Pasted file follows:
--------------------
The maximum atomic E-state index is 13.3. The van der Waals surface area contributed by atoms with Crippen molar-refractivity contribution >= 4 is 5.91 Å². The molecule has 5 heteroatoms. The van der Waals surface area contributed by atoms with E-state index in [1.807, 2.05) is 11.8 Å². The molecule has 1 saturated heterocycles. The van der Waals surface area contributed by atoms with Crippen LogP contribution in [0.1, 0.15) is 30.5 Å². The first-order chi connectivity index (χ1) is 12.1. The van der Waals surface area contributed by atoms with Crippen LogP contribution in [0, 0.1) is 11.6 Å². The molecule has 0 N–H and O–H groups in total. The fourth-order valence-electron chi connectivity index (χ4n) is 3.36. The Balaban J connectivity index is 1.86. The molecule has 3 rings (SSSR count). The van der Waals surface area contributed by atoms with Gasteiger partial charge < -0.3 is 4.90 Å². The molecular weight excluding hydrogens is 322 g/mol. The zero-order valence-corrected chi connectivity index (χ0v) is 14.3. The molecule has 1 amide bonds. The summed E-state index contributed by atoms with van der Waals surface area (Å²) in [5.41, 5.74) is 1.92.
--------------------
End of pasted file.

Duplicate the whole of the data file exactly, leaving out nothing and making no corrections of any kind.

The maximum atomic E-state index is 13.3. The van der Waals surface area contributed by atoms with Crippen molar-refractivity contribution >= 4 is 5.91 Å². The molecule has 5 heteroatoms. The van der Waals surface area contributed by atoms with E-state index in [1.807, 2.05) is 11.8 Å². The molecule has 1 saturated heterocycles. The van der Waals surface area contributed by atoms with Crippen LogP contribution in [0.1, 0.15) is 30.5 Å². The first-order chi connectivity index (χ1) is 12.1. The van der Waals surface area contributed by atoms with Crippen LogP contribution in [0, 0.1) is 11.6 Å². The molecule has 0 N–H and O–H groups in total. The fourth-order valence-electron chi connectivity index (χ4n) is 3.36. The Balaban J connectivity index is 1.86. The molecule has 3 rings (SSSR count). The van der Waals surface area contributed by atoms with Gasteiger partial charge < -0.3 is 4.90 Å². The molecular weight excluding hydrogens is 322 g/mol. The zero-order valence-corrected chi connectivity index (χ0v) is 14.3. The molecule has 1 amide bonds. The summed E-state index contributed by atoms with van der Waals surface area (Å²) in [5.41, 5.74) is 1.92.